Metamucil vs Miralax: A Head-to-Head Match-Up That Reviews Miralax and Metamucil
Posted on 02 June 2018 by Maryanne Johnson
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In this Metamucil vs Miralax matchup, we'll see which one really works for IBS, constipation, hemorrhoids, and bloating. For bathroom problems, whether you suffer from constipation, straining, or hard stools, both Metamucil and Miralax can help make bowel movements more comfortable. But which one is right for you? Both products work differently but achieve the same purpose.
Metamucil is a fiber supplement, containing fiber derived from psyllium, and Miralax is branded as a laxative, using the active ingredient of polyethylene glycol, an osmotic laxative. These are very different active ingredients, so which is better?
Is Metamucil Rated Better Than Miralax?
Amazon is always a good place to start when examining reviews. Filled with honest customer feedback about any and every product imaginable, weeding through Amazon reviews can help you decide between using Metamucil or Miralax.
Miralax was reviewed positively on Amazon, amassing a total of 385 customer reviews and ranking 4.5 stars out of five for its overall rating. Customers with verified purchases praised Miralax’s ability to solve long-term stomach and intestinal issues like constipation and symptoms brought on by gastrointestinal disorders.
Alternatively, Metamucil received the same overall rank of 4.5 stars out of 5 and followed Miralax closely in the number of customer reviews at 339 for its Orange Smooth formula. Similarly to Miralax, customer reviews indicated that by daily use of Metamucil, straining during bowel movements was no longer occurring for them, and because of this, constipation was quickly curbed.
With this close tie based on solely Amazon reviews, Miralax pulls ahead, simply due to the number of customer reviews it accumulated. However, to truly decide on which product received a better rating, it is best to check out at least one more site where both products are sold.
Walmart carries both Metamucil and Miralax. Metamucil received over 350 customer reviews and a 4 out of 5-star rating. This was far more than Miralax, a product that accumulated only 78 customer reviews. However, Miralax’s overall star rating was 4.5 out of 5.
So, which product is rated better? It depends where you look. On Walmart’s website, there was an immense shortage of reviews for Miralax in comparison to Metamucil, but it still earned a 4.5 overall rank. Metamucil may have received four times more reviews but fell at a 4 star rank out of 5. On Amazon, Metamucil and Miralax ratings were a draw.
Miralax and Metamucil are both stellar products, and in this popcorn-worthy rating race, the averages on Amazon and Walmart can safely conclude a tie.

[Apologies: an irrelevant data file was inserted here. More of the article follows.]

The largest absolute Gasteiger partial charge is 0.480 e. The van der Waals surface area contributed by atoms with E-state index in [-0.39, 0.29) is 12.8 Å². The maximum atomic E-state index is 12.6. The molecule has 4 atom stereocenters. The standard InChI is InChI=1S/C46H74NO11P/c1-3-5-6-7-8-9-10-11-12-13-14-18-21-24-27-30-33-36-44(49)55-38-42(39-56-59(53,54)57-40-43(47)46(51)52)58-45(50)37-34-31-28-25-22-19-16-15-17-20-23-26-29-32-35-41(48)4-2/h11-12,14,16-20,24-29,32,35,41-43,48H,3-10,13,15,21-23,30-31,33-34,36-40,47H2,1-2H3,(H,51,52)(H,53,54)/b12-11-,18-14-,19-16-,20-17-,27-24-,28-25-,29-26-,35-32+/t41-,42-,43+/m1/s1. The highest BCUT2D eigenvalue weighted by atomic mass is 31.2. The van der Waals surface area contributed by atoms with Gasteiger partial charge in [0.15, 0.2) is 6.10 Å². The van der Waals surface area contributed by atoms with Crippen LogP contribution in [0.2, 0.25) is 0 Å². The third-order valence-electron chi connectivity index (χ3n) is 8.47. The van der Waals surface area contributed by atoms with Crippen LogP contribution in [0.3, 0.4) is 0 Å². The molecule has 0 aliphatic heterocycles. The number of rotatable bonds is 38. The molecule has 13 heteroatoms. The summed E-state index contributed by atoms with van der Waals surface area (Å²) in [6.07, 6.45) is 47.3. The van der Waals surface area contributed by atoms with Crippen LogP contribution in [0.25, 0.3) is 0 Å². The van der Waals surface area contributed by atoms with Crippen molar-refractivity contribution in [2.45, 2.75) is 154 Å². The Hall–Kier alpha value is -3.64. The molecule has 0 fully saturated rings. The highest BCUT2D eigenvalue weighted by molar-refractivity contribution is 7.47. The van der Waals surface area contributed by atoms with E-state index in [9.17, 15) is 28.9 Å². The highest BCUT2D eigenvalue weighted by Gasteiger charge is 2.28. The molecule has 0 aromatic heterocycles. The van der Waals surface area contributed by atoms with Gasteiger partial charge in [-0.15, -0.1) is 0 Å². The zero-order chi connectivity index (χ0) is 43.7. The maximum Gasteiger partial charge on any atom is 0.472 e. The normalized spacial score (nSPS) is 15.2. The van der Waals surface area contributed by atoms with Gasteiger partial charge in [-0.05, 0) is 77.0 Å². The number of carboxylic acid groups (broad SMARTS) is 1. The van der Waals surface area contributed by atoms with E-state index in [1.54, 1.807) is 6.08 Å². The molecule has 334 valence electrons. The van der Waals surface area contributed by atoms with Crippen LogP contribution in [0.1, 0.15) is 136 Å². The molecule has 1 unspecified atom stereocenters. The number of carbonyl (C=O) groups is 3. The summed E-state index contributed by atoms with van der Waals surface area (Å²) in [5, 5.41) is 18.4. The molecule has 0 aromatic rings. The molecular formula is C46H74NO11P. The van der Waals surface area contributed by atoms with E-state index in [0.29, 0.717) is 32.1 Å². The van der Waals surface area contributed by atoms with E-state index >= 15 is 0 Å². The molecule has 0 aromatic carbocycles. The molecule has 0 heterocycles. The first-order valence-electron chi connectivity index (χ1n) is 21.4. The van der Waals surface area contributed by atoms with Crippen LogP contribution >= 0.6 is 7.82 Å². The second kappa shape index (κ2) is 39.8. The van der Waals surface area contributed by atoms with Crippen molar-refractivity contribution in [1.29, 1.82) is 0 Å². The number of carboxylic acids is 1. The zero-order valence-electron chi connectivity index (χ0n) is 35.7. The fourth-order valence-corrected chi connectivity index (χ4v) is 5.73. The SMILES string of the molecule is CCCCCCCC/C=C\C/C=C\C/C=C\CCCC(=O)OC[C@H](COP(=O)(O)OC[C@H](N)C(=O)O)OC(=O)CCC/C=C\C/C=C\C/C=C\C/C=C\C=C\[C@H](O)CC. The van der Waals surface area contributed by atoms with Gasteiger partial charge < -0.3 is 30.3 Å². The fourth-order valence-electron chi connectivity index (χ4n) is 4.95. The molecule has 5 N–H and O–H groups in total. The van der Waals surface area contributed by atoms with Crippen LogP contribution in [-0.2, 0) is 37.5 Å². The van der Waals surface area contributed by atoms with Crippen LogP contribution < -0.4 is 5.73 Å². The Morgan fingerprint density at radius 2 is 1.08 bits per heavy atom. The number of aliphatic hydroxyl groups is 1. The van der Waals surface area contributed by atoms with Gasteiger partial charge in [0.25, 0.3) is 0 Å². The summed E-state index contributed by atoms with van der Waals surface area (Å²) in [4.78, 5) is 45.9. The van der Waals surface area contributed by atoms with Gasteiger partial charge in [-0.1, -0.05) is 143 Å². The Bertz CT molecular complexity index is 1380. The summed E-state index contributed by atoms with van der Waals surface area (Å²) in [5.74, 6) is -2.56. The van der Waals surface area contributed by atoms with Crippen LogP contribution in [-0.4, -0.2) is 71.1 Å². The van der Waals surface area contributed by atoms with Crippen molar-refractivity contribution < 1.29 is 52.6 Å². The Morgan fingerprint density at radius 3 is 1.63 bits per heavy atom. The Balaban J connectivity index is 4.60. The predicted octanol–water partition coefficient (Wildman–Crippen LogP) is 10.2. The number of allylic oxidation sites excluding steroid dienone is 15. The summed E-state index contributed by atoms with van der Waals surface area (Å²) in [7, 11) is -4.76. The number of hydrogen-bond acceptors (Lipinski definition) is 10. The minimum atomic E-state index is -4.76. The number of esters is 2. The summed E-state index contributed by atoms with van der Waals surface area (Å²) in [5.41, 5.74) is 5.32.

Is Metamucil or Miralax Better for IBS?
Irritable Bowel Syndrome (IBS) is one of the most common gastrointestinal disorders, with its symptoms affecting 10-15% of adult Americans. IBS can present itself in mild, moderate, to severe forms.
Symptoms of IBS range from:
- Abdominal pain or discomfort
- Changes in bowel movements
- Mucus in stools
- The feeling of incomplete elimination
Some symptoms can occur together depending what type of IBS you have. IBS is a chronic gastrointestinal disorder and can often last years, or a lifetime, however, symptoms can go through periods of dormancy or variation.
Sufferers of IBS look to products that can quickly and effectively alleviate inconvenient symptoms, like constipation or diarrhea. Each individual with IBS is different and may experience different symptoms, and so, unfortunately, there is no end-all formula.
Both Metamucil and Miralax have a laxative effect. Metamucil uses soluble fiber that dissolves to gel in the intestine to bulk up the stool whereas Miralax uses osmosis to hold water in the stool, softening it and making it easier to pass.
For those with the IBS symptom of constipation, Miralax can provide beneficial relief. Miralax, unlike a fiber supplement, does not have the common side effects of bloating, abdominal pain or discomfort, and excess gas. These side effects can occur when taking high doses of fiber, and an IBS sufferer would need a high dose of Metamucil for constipation relief.
However, patients with IBS should look into taking Metamucil as a daily fiber supplement, specifically psyllium, because studies have shown a relief of IBS symptoms like constipation when taken regularly.
The answer to this question is different for each IBS patient suffering from constipation and other unique symptoms. Some products work better for others. Despite this, it should be noted that a significant amount of fiber can worsen symptoms, so for immediate relief of constipation, patients may want to consider Miralax for this.
Should I Use Miralax vs Metamucil for Cholesterol?